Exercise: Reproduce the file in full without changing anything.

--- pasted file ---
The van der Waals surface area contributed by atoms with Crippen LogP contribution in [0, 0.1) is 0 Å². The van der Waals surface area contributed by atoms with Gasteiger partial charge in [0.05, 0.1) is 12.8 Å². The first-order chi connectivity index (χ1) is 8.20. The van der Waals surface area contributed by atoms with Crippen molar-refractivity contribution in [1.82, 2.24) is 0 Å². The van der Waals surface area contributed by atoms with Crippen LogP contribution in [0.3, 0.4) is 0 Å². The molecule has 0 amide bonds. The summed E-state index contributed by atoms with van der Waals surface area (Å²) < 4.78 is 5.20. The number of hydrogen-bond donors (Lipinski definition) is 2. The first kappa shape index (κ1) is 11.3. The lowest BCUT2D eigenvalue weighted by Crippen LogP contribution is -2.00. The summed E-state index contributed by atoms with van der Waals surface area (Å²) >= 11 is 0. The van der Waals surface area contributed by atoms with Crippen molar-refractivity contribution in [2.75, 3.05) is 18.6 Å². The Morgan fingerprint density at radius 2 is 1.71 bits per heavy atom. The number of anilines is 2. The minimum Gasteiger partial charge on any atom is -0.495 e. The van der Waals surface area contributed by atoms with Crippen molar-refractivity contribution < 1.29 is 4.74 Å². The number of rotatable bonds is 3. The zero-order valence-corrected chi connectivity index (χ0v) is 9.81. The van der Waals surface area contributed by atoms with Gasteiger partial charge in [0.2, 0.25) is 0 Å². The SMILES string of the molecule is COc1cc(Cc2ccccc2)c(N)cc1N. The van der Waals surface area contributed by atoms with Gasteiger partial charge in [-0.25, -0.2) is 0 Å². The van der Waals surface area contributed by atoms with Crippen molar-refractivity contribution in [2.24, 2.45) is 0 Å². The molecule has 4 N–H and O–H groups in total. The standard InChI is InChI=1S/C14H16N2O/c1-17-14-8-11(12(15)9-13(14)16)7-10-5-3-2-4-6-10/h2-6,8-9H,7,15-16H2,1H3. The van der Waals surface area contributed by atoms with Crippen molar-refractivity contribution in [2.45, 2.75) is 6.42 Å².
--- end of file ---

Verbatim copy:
The van der Waals surface area contributed by atoms with Crippen LogP contribution in [0, 0.1) is 0 Å². The van der Waals surface area contributed by atoms with Gasteiger partial charge in [0.05, 0.1) is 12.8 Å². The first-order chi connectivity index (χ1) is 8.20. The van der Waals surface area contributed by atoms with Crippen molar-refractivity contribution in [1.82, 2.24) is 0 Å². The van der Waals surface area contributed by atoms with Crippen LogP contribution in [0.3, 0.4) is 0 Å². The molecule has 0 amide bonds. The summed E-state index contributed by atoms with van der Waals surface area (Å²) < 4.78 is 5.20. The number of hydrogen-bond donors (Lipinski definition) is 2. The first kappa shape index (κ1) is 11.3. The lowest BCUT2D eigenvalue weighted by Crippen LogP contribution is -2.00. The summed E-state index contributed by atoms with van der Waals surface area (Å²) >= 11 is 0. The van der Waals surface area contributed by atoms with Crippen molar-refractivity contribution in [2.75, 3.05) is 18.6 Å². The Morgan fingerprint density at radius 2 is 1.71 bits per heavy atom. The number of anilines is 2. The minimum Gasteiger partial charge on any atom is -0.495 e. The van der Waals surface area contributed by atoms with Crippen molar-refractivity contribution < 1.29 is 4.74 Å². The number of rotatable bonds is 3. The zero-order valence-corrected chi connectivity index (χ0v) is 9.81. The van der Waals surface area contributed by atoms with Gasteiger partial charge in [0.2, 0.25) is 0 Å². The SMILES string of the molecule is COc1cc(Cc2ccccc2)c(N)cc1N. The van der Waals surface area contributed by atoms with Gasteiger partial charge in [-0.25, -0.2) is 0 Å². The van der Waals surface area contributed by atoms with Crippen molar-refractivity contribution in [2.24, 2.45) is 0 Å². The molecule has 4 N–H and O–H groups in total. The standard InChI is InChI=1S/C14H16N2O/c1-17-14-8-11(12(15)9-13(14)16)7-10-5-3-2-4-6-10/h2-6,8-9H,7,15-16H2,1H3. The van der Waals surface area contributed by atoms with Crippen molar-refractivity contribution in [2.45, 2.75) is 6.42 Å².